According to the newspaper, HP signed a distribution deal with a Dubai-based company called Redington Gulf in 1997, two years after the Clinton administration put sanctions on Iran.
And while Redington, as a foreign company, falls outside U.S. regulations, the Globe reported that there is evidence HP knew its equipment would end up circumventing U.S. law. For example, in 1999, HP's Middle East manager at the time, Albrecht Ferling, was quoted as estimating that sales in Iran would grow 50 percent a year, the Globe reported.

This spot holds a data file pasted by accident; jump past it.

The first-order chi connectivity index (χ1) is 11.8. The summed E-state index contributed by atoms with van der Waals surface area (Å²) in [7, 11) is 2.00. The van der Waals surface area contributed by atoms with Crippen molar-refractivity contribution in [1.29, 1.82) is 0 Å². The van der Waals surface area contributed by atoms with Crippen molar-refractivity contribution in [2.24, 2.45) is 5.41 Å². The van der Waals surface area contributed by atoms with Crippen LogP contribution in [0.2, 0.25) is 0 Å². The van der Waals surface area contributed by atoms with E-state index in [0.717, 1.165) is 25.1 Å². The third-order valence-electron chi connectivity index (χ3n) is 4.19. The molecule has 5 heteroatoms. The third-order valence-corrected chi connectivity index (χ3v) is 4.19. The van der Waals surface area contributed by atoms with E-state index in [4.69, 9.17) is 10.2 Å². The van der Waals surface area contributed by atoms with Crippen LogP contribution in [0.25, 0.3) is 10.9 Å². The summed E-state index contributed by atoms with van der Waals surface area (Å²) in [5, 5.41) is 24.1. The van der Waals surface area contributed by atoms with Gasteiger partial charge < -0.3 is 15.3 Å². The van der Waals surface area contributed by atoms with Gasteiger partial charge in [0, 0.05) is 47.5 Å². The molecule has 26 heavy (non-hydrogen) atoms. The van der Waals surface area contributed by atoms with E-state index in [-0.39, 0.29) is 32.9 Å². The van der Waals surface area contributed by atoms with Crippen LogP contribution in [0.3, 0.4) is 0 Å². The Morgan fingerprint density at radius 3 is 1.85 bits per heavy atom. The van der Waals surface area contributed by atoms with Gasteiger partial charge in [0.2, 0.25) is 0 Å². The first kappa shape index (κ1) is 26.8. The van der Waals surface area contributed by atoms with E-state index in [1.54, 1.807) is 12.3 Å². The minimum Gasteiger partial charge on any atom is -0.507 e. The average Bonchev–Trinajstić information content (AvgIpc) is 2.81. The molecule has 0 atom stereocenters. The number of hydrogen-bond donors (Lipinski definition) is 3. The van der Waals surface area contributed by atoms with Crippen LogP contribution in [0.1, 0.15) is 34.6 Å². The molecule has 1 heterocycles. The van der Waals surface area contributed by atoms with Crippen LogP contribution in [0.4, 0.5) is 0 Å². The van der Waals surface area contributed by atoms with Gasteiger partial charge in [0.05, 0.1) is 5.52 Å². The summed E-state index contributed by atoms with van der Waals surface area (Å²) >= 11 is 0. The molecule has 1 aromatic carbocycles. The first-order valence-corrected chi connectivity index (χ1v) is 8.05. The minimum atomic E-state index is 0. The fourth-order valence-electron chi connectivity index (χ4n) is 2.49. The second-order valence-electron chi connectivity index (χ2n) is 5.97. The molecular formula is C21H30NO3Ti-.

David Shane, a spokesman for the company, would not say whether HP plans to stop sales of its printers in Iran. He said Monday that "HP has a policy of complete compliance with all U.S. export laws."
Sales of printers and ink are critical for HP, contributing about half of the Palo Alto-based company's operating profit.
According to the Globe, Redington has helped make HP's printers extremely popular in Iran. The newspaper cited a 2007 poll conducted by a local news organization that estimated HP printers had captured 41 percent of the market there.